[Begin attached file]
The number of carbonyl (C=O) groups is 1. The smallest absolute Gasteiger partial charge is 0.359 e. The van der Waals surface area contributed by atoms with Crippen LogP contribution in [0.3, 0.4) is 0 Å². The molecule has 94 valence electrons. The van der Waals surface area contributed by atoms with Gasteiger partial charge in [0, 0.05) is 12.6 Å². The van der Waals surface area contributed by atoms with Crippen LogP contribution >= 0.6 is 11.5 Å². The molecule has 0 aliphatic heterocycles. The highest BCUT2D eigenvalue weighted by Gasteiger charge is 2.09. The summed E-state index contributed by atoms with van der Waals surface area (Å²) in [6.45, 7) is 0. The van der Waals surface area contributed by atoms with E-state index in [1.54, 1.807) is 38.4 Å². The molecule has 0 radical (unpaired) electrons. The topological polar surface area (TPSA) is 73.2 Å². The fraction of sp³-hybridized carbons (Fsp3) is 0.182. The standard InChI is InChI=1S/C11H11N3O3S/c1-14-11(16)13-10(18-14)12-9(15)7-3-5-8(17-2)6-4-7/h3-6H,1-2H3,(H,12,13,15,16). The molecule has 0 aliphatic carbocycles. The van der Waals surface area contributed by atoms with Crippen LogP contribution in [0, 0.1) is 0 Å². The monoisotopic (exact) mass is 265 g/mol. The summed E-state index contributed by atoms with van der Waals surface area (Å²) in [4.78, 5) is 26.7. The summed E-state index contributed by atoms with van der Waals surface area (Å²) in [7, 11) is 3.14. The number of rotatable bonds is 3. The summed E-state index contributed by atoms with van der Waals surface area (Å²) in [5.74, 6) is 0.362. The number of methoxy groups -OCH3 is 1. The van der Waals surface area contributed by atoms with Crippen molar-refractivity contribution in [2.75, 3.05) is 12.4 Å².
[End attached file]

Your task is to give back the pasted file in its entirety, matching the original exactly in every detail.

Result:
The number of carbonyl (C=O) groups is 1. The smallest absolute Gasteiger partial charge is 0.359 e. The van der Waals surface area contributed by atoms with Crippen LogP contribution in [0.3, 0.4) is 0 Å². The molecule has 94 valence electrons. The van der Waals surface area contributed by atoms with Gasteiger partial charge in [0, 0.05) is 12.6 Å². The van der Waals surface area contributed by atoms with Crippen LogP contribution >= 0.6 is 11.5 Å². The molecule has 0 aliphatic heterocycles. The highest BCUT2D eigenvalue weighted by Gasteiger charge is 2.09. The summed E-state index contributed by atoms with van der Waals surface area (Å²) in [6.45, 7) is 0. The van der Waals surface area contributed by atoms with E-state index in [1.54, 1.807) is 38.4 Å². The molecule has 0 radical (unpaired) electrons. The topological polar surface area (TPSA) is 73.2 Å². The fraction of sp³-hybridized carbons (Fsp3) is 0.182. The standard InChI is InChI=1S/C11H11N3O3S/c1-14-11(16)13-10(18-14)12-9(15)7-3-5-8(17-2)6-4-7/h3-6H,1-2H3,(H,12,13,15,16). The molecule has 0 aliphatic carbocycles. The van der Waals surface area contributed by atoms with Crippen LogP contribution in [0, 0.1) is 0 Å². The monoisotopic (exact) mass is 265 g/mol. The summed E-state index contributed by atoms with van der Waals surface area (Å²) in [4.78, 5) is 26.7. The summed E-state index contributed by atoms with van der Waals surface area (Å²) in [7, 11) is 3.14. The number of rotatable bonds is 3. The summed E-state index contributed by atoms with van der Waals surface area (Å²) in [5.74, 6) is 0.362. The number of methoxy groups -OCH3 is 1. The van der Waals surface area contributed by atoms with Crippen molar-refractivity contribution in [2.75, 3.05) is 12.4 Å².